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Indiana Jones and the Last Crusade
Album Cover Art
1989 Warner
1997 Edoya
Album 2 Cover Art
2008 Expanded Set
Album 3 Cover Art
Composed, Conducted, and Produced by:
Labels Icon
Warner Brothers Records
(May 23rd, 1989)

Edoya (Japan)
(April 16th, 1997)

Concord Records (Set)
(November 11th, 2008)
Availability Icon
The 1989 Warner album was a regular U.S. release. The 1997 Japanese import with identical tracks and cover art was available through online stores but has since disappeared.

The 2008 set (called "The Soundtrack Collection") is a regular commercial product with a retail price of $60 but initally sold for $43 to $45 at primarily major online outlets.
Nominated for an Academy Award and a Grammy Award.
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Availability | Awards | Viewer Ratings | Comments | Audio & Track Listings | Notes
Buy it... on the inadequate 1989 album if you are willing to tolerate substandard sound quality and only half of the impressive, but not overwhelming music written by John Williams for the film.

Avoid it... even on the 2008 expanded, remastered edition if you absolutely demand the complete score for the film, because that set is missing more than 20 minutes of material.
Review Icon
WRITTEN 8/29/97, REVISED 12/28/08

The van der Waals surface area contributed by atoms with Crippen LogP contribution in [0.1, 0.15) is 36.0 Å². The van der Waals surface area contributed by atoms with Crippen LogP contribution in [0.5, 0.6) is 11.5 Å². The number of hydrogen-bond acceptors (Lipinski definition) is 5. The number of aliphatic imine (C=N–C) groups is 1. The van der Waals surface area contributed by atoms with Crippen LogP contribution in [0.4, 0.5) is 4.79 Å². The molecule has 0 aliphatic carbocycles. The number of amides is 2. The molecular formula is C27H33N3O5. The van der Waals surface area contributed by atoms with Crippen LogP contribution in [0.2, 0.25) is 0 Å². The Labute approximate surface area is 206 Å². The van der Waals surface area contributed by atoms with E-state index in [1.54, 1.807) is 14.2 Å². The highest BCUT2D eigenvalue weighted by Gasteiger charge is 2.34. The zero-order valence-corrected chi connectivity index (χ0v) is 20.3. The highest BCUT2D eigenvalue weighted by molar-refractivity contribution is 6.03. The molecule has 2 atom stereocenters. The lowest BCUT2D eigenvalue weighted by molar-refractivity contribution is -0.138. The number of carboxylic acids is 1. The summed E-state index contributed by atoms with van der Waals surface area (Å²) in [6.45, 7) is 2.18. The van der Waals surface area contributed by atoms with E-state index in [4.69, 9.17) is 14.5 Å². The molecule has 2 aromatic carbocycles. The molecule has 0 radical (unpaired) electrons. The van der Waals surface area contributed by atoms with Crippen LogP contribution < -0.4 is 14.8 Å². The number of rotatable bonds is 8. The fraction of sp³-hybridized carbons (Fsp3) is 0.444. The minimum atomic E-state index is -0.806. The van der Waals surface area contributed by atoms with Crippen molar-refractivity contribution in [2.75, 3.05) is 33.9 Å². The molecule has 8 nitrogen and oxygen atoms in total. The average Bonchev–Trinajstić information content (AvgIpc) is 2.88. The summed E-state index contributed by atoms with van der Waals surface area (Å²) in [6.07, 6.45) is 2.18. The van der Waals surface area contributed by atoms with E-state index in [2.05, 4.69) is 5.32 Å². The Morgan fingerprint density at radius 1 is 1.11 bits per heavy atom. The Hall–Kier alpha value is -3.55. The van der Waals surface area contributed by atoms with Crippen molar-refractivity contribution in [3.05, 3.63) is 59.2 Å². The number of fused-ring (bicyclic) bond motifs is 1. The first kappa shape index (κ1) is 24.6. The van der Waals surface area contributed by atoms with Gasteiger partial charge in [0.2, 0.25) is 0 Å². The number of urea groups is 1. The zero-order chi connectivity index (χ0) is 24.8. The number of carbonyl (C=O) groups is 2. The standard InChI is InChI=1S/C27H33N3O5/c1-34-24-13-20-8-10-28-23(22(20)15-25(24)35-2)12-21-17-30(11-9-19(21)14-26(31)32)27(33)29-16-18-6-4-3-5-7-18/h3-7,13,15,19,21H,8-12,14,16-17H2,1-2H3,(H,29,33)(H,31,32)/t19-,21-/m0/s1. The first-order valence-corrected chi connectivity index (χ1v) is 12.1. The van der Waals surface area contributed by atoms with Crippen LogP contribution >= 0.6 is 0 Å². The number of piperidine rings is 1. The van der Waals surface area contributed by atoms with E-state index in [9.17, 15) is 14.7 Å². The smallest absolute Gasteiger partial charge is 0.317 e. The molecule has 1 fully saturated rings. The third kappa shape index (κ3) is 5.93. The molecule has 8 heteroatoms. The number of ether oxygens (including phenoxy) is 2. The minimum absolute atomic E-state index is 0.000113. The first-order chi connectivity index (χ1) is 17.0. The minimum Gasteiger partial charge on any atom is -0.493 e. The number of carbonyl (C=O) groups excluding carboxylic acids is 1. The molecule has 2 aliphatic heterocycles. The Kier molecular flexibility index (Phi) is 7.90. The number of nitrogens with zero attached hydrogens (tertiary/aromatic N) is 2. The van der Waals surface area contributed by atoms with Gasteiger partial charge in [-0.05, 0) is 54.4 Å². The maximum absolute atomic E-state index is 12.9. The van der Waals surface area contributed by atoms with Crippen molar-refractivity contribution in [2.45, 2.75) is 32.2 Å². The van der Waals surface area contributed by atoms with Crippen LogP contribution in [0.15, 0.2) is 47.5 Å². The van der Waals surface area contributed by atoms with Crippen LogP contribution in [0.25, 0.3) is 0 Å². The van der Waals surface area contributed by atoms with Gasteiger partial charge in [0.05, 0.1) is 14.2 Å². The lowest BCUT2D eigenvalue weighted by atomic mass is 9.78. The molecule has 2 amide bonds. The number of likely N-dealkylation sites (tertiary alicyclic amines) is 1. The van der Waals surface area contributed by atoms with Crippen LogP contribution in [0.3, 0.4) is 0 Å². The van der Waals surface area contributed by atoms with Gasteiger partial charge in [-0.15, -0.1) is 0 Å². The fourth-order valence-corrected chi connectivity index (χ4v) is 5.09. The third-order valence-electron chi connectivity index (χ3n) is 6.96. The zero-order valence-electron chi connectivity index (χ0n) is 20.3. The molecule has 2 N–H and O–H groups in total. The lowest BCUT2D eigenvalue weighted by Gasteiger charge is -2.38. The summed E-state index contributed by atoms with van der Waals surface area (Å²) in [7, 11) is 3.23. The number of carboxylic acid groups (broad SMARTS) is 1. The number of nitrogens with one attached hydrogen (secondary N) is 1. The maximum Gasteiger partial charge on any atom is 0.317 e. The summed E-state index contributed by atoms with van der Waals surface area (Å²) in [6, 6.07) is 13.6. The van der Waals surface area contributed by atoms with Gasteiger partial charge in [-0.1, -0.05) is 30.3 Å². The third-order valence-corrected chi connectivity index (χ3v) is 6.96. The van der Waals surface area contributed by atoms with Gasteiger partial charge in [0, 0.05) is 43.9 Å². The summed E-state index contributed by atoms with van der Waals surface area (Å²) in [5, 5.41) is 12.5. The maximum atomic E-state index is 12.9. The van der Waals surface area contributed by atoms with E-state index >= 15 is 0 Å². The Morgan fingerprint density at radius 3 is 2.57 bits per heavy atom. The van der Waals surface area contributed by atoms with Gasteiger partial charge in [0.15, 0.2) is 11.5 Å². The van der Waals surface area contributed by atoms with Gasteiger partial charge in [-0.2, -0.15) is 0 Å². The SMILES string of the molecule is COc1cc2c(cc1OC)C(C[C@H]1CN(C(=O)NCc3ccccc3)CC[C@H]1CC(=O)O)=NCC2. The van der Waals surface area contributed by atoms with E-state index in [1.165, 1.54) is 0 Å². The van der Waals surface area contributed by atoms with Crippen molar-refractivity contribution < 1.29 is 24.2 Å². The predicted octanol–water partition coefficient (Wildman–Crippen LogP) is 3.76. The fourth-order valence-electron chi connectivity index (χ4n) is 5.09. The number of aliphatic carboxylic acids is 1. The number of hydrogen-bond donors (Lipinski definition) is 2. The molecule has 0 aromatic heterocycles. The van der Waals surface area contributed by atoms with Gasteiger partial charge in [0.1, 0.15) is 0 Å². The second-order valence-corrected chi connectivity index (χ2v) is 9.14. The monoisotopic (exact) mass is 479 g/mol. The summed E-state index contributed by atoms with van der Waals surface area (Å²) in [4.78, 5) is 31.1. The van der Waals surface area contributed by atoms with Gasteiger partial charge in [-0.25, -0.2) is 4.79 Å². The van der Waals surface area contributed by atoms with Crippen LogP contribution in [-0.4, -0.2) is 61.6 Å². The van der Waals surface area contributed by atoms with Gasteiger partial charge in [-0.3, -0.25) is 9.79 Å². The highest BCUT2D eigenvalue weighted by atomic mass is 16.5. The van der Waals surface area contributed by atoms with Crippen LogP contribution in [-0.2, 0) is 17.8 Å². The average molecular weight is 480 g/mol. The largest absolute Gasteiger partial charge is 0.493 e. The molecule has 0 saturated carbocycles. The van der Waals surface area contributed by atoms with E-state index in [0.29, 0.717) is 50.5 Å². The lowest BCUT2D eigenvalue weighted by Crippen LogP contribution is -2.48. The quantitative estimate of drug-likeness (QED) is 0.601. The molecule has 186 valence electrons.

Indiana Jones and the Last Crusade: (John Williams) With the fourth installment in the Indiana Jones film franchise long in the works, the final chapter of the story for two decades remained Indiana Jones and the Last Crusade, perhaps the most humorous entry in the original trilogy. The introduction of Henry Jones (Indy Jr.'s father) produces laughs sadly missing from Indiana Jones and the Temple of Doom, while the object of the chasing and searching in The Last Crusade is nothing less than the Holy Grail itself. The film would mark the tenth collaboration between director Steven Spielberg and composer John Williams, and the two were anxious to move the musical identity of the franchise towards more mature structures that would further distance it from the reliance on the famous "Raiders March" theme from the original film. There were plenty of fresh storylines with which to inspire Williams to write several new themes and motifs for the never-ending chasing of the Joneses. The religious elements of the story provide the same opportunity for grandeur that Williams had employed with great effect for the Ark of the Covenant in Raiders of the Lost Ark, the presence of Henry Jones allows Williams to explore the more personal and distantly sensitive side of the main character, and the Nazis are treated to their own new and robust theme. Missing no opportunity to make a splash, Williams writes several cues with stand-alone identities throughout the middle of the score that themselves have become concert pieces. As such, the music for The Last Crusade wanders in almost as many directions as Hook would the following year (though with fewer actual themes, of course), and there are many similarities in its fragmentation of attention to the composer's much later Harry Potter and the Prisoner of Azkaban. In both franchises, Williams would branch out so effectively from the base identity of the original film that the newly created identity would share only a few of the aspects that made the original so memorable.